Items read from an ItemReader are normally aggregated. If a commit on the ItemWriter fails, the
aggregated items are kept and then resubmitted. This process is efficient and works most of the time.
One place where it breaks semantics is when reading from a transactional message queue. Reads from a
message queue can and should be rolled back if the transaction they participate in (in this case, the
transaction for the writer ) fails:
<tasklet transaction-manager="customTransactionManager" >
Handling the simple case (“read X items and then, every Y items commit a database transaction every
Y items”) is easy. Spring Batch excels in the robustness it surfaces as simple configuration options for the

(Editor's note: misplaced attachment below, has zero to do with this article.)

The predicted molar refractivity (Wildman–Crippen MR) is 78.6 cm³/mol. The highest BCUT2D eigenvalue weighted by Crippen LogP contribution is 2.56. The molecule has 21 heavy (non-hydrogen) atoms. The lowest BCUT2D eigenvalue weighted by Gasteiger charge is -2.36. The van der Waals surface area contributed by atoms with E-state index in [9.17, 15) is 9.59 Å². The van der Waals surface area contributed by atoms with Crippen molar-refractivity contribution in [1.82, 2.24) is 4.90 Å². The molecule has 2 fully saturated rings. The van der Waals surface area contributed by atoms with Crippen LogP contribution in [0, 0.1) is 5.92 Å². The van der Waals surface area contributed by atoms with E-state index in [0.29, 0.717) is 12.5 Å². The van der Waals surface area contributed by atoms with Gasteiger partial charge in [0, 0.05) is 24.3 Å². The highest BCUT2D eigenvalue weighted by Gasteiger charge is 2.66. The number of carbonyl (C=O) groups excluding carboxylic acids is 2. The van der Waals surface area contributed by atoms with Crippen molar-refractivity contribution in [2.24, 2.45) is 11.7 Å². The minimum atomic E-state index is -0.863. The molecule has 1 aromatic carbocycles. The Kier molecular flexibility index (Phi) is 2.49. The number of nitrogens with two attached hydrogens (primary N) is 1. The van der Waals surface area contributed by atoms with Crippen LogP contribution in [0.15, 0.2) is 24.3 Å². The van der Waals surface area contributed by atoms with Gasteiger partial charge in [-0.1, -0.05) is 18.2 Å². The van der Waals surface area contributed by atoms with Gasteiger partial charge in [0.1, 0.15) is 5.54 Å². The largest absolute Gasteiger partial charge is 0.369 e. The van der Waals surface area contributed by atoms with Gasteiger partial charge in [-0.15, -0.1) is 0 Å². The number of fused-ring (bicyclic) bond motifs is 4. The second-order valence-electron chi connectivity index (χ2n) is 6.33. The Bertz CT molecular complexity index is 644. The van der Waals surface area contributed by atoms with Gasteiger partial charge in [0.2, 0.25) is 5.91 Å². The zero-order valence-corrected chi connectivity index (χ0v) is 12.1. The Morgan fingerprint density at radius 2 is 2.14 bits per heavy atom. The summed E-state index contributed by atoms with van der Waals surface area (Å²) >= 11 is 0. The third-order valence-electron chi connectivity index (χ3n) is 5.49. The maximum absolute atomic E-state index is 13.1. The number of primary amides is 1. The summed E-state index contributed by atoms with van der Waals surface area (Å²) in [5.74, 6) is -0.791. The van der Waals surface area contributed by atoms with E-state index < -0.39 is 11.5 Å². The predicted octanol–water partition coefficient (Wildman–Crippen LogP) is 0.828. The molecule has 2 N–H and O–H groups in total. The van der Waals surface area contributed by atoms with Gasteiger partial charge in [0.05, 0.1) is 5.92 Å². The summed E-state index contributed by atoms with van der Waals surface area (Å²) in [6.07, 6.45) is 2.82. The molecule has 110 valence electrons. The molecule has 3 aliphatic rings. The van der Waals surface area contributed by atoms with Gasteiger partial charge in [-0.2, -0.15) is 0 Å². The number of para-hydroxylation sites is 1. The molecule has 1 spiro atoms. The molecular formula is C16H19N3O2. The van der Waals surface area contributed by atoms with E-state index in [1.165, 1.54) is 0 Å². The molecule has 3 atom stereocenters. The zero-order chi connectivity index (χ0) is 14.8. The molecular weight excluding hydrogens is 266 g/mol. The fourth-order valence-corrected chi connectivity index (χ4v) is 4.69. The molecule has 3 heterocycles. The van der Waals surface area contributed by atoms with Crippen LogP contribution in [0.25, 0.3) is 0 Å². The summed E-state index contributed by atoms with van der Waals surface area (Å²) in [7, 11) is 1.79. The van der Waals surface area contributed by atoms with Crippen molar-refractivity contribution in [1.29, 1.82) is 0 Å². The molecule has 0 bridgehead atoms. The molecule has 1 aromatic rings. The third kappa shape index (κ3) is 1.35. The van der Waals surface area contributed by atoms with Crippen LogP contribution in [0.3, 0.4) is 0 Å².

edge and failure cases.
If a write fails on an ItemWriter , or some other exception occurs in processing, Spring Batch will roll
back the transaction. This is valid handling for a majority of the cases. There may be some scenarios
when you want to control which exceptional cases cause the transaction to roll back.
You can use the no-rollback-exception-classes element to configure this for the step . The value is
a list of Exception classes that should not cause the transaction to roll back:
<step id = "step2">
<chunk reader="reader" writer="writer" commit-interval="10" />
You are dealing with a requirement for functionality that may fail but is not transactional. Perhaps it is
transactional but unreliable. You want to work with a resource that may fail when you try to read from or
write to it. It may fail because of networking connectivity because an endpoint is down or for any other
number of reasons. You know that it will likely be back up soon, though, and that it should be retried.
Use Spring Batch's retry capabilities to systematically retry the read or write.